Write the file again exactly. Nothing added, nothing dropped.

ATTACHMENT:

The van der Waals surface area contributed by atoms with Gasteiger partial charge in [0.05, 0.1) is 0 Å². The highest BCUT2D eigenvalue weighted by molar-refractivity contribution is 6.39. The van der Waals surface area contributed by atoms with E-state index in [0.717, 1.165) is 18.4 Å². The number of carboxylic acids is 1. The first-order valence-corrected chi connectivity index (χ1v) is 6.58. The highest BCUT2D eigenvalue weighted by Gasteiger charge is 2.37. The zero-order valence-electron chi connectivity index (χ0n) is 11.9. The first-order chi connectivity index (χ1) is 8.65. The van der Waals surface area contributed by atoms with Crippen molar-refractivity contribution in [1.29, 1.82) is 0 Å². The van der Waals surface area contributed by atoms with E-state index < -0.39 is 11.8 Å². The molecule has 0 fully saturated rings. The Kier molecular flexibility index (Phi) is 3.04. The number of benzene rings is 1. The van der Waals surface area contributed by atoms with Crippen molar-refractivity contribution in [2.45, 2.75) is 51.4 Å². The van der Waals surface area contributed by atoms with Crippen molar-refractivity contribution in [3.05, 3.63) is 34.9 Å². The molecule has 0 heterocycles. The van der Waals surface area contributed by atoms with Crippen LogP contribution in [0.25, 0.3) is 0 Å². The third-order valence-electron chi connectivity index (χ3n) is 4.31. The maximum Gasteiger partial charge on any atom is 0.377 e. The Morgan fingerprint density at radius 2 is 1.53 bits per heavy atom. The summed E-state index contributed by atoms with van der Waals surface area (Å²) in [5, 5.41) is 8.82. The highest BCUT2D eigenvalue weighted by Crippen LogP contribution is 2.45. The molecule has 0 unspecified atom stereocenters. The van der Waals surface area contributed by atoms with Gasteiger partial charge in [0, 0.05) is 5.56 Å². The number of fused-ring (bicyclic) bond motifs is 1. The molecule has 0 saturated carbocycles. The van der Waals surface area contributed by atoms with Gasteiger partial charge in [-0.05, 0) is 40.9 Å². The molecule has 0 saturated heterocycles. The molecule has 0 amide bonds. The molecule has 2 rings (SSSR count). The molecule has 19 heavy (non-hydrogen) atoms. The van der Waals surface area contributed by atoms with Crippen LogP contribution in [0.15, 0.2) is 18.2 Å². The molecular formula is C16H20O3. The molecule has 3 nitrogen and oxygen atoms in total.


The van der Waals surface area contributed by atoms with Gasteiger partial charge in [0.05, 0.1) is 0 Å². The highest BCUT2D eigenvalue weighted by molar-refractivity contribution is 6.39. The van der Waals surface area contributed by atoms with E-state index in [0.717, 1.165) is 18.4 Å². The number of carboxylic acids is 1. The first-order valence-corrected chi connectivity index (χ1v) is 6.58. The highest BCUT2D eigenvalue weighted by Gasteiger charge is 2.37. The zero-order valence-electron chi connectivity index (χ0n) is 11.9. The first-order chi connectivity index (χ1) is 8.65. The van der Waals surface area contributed by atoms with Crippen molar-refractivity contribution in [1.29, 1.82) is 0 Å². The van der Waals surface area contributed by atoms with E-state index < -0.39 is 11.8 Å². The molecule has 0 fully saturated rings. The Kier molecular flexibility index (Phi) is 3.04. The number of benzene rings is 1. The van der Waals surface area contributed by atoms with Crippen molar-refractivity contribution in [2.45, 2.75) is 51.4 Å². The van der Waals surface area contributed by atoms with Crippen molar-refractivity contribution in [3.05, 3.63) is 34.9 Å². The molecule has 0 heterocycles. The van der Waals surface area contributed by atoms with Crippen LogP contribution in [0.25, 0.3) is 0 Å². The third-order valence-electron chi connectivity index (χ3n) is 4.31. The maximum Gasteiger partial charge on any atom is 0.377 e. The Morgan fingerprint density at radius 2 is 1.53 bits per heavy atom. The summed E-state index contributed by atoms with van der Waals surface area (Å²) in [5, 5.41) is 8.82. The highest BCUT2D eigenvalue weighted by Crippen LogP contribution is 2.45. The molecule has 0 unspecified atom stereocenters. The van der Waals surface area contributed by atoms with Gasteiger partial charge in [0, 0.05) is 5.56 Å². The number of fused-ring (bicyclic) bond motifs is 1. The molecule has 0 saturated carbocycles. The van der Waals surface area contributed by atoms with Gasteiger partial charge in [-0.05, 0) is 40.9 Å². The molecule has 0 saturated heterocycles. The molecule has 0 amide bonds. The molecule has 2 rings (SSSR count). The molecule has 19 heavy (non-hydrogen) atoms. The van der Waals surface area contributed by atoms with Crippen LogP contribution in [0.15, 0.2) is 18.2 Å². The molecular formula is C16H20O3. The molecule has 3 nitrogen and oxygen atoms in total.